7 Tips Before You Buy a Domain Name - Captain Coder

7 Tips Before You Buy a Domain Name

domain names

When I get a client that wants to start a new business, one of the first steps I do is look what we can get as a domain name. That domain name will become the online home of the business.

And it’s especially important when your business is an online only one.

Even though your average domain will only cost you about $10-20/year, the impact it can have on your business is huge. Before you buy and get your website live, there are a few things you need to keep in mind.

If You’re in the States, Try to Get a .com

I know that there are tons of other domain options out there, but the sad reality is that as much fun as that .ninja domain can be, .com’s are still one of the best values (about $7-10/year) and are the most commonly “guessed” domain extension. If you’re dealing with a B2C customer base especially, they’re most likely to type in yourbusinessname.com to try and find you.

I’ve actually named companies I’ve worked with (and my own) differently depending on whether or not I can get that domain as the .com. The .com still rules the internet, but it’s also the original. While it can be hard to get yourbusinessname.com anymore, not being able to get the .com can actually mean you’ll hit on other snags we’ll hit on below.

If you’re outside of the US, your country might have a more common extension. For instance, in the UK, many businesses are .co.uk. If you’re not sure what domain to look for, check your local competitors and what they’re using.

If you’re a non-profit organization, you should look for the .org. You typically have a little bit of proving to do that it’s the right fit for you, though the process is a lot easier than it used to be years ago.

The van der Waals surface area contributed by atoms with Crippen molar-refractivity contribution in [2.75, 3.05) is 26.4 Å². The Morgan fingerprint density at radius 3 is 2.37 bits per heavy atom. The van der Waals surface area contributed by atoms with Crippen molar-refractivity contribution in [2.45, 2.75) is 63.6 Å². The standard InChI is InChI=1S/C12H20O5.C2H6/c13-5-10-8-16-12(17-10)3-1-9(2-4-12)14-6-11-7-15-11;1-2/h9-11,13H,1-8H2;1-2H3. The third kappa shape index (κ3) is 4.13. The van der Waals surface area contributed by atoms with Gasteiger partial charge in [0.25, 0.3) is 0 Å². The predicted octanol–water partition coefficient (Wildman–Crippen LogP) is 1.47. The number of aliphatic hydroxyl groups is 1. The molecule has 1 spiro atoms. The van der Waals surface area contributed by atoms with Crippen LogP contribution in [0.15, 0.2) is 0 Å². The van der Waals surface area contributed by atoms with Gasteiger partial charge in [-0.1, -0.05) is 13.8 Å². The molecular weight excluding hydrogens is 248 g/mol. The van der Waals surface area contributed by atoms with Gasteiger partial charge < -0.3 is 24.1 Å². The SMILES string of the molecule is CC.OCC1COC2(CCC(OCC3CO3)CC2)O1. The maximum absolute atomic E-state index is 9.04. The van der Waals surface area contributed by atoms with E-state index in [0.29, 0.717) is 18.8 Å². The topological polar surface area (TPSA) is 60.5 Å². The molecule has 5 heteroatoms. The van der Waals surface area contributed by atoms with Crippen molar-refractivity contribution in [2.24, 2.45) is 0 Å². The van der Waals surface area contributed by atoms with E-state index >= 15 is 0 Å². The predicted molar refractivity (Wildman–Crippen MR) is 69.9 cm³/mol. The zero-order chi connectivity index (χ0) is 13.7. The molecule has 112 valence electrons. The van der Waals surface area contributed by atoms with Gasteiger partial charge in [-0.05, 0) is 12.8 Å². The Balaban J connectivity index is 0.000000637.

But avoid getting just a .co . . . you’re just asking for people to be confused and type in .com on accident.

Make it Easy to Type and Remember

This one is really important. If you do use a variation of your company’s name for whatever reason, you want to make sure that it’s still super easy to type and remember. After all, you could be including your website address on everything from TV commercials to billboards to print collateral and hoping people can remember it to still find you.

Keep it simple and straightforward. I just had a client who operates as Action Physical Therapy. In planning his website, that .com was already taken (not surprising). He only plans, at least currently, to operate within the state of Kansas but he does want to grow from his current single clinic. We purchased actionptkansas.com for his domain, because it not only incorporates his business name (in a much shorter, easier to type length), but also helps to geotag him. It’s still easy to remember, still easy to type, and orients where he is. That’s a win-win in a crowded domain space!

Check Social Media Handles

Do you want to make finding you really easy, no matter where people are using? You’ll want to match your social media handles to your domain name whenever possible. That makes it super easy for prospects to guess how they can find you.

Before you buy a new domain, I highly recommend looking at Instagram and Twitter especially to see what’s already taken or what’s available. If you’re dealing with an individual using your dream social media handle, you might be able to tweak yours or even purchase the handle down the road. But often you’ll find another business operating with the handle you also want. That can be your first clue that you might run into some trademark issues (see below) and it can be hard to compete against someone who’s already established.

I actually ran into an issue where I took the Instagram handle I had been using for years – captaincoder – and wanted the domain. Unfortunately, the .com of just captaincoder.com was considered a “premium” domain and GoDaddy wanted $800 for it. For a brand new business, that just wasn’t in my budget. So I compromised with captcoder.com for now. It’s not ideal, but it’s also a bit shorter and easier to type so I’m OK with it. I’m taking some other steps to safeguard my business long-term and one day I will own the captaincoder.com domain, damnit.